Cultural Relics from Buddhist Pagodas in Beijing Area
Special Exhibition Room L, F6, Round Hall

Buddhism born in ancient India in the 6th century BC was officially introduced into China in 2 BC. In the period of more than two thousand years, Buddhism in China formed the Chan School, Pure Land School and many other sects with Chinese cultural characteristics and created a variety of art forms and exquisite works, in the areas of architecture, sculpture, painting and so on. It has become an important part of Chinese traditional culture.


Buddhism was introduced into Beijing around the Period of the Sixteen Kingdoms. After the continued spread and development during the Western Jin and Eastern Jin, Southern and Northern Dynasties, and the Sui and Tang Dynasties, it reached its apex during the Liao Dynasty and flourished from the Liao Dynasty to the Qing Dynasty. The rapid development of Buddhism in Beijing left a wide range of cultural heritages, such as temples, pagodas, Buddhist statues and images, ritual implements, etc. These treasures added much color to the cultural depth of the ancient capital Beijing.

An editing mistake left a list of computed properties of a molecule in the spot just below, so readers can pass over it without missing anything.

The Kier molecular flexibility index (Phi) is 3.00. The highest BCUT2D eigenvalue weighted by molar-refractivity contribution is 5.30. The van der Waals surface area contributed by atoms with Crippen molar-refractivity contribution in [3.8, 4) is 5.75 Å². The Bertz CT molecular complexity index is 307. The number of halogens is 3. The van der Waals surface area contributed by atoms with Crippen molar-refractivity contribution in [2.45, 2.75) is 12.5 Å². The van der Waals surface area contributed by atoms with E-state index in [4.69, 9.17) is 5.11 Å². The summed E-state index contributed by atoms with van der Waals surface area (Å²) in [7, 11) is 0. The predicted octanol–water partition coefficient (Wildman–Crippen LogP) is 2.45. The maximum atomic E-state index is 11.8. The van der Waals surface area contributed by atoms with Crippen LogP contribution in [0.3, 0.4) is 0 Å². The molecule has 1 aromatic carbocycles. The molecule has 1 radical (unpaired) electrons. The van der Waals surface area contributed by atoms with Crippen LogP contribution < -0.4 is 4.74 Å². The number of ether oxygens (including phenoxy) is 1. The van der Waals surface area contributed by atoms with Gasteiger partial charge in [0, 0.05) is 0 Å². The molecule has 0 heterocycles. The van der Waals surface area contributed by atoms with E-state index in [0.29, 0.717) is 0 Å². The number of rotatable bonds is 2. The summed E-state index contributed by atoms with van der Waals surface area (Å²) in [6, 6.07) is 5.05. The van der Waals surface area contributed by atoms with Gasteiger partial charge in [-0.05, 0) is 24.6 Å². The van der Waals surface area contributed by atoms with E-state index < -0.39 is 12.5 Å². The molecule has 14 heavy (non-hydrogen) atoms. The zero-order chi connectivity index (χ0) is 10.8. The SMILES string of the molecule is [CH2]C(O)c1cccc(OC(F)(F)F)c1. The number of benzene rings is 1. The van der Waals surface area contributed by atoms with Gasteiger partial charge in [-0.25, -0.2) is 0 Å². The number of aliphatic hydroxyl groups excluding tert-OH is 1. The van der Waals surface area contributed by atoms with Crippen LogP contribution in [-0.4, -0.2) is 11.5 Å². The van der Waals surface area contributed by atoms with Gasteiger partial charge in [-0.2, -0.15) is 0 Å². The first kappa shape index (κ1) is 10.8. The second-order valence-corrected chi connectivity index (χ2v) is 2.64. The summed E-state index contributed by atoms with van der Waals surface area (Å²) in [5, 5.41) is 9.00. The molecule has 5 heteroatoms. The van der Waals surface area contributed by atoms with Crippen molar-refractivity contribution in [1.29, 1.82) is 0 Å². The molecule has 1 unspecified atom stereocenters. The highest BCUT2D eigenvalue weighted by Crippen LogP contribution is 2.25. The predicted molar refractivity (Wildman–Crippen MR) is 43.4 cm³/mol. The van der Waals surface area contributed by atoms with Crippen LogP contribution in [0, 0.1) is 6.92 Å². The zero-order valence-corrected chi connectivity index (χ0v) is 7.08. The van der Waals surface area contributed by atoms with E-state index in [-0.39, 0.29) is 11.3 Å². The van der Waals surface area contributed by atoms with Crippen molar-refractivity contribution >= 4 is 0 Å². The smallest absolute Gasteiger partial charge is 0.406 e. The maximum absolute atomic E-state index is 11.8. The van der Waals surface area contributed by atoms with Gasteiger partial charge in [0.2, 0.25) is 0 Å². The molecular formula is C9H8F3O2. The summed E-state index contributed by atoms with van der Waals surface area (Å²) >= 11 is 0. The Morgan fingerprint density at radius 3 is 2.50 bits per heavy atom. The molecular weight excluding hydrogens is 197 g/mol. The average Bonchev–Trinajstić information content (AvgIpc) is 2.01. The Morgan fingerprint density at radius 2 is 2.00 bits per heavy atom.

Since the founding of the P.R.C.(1949), archeologists in Beijing carried out excavations on a small number of remains of ancient pagodas in order to protect and rescue them and discovered large number of Buddhist relics. For this exhibition we have selected some of pagoda relics hoping to show the highly Buddhist atmosphere in the ancient capital of Beijing, the unique Buddhist cultural style, as well as the high level of development of architectures, sculpture and other crafts.




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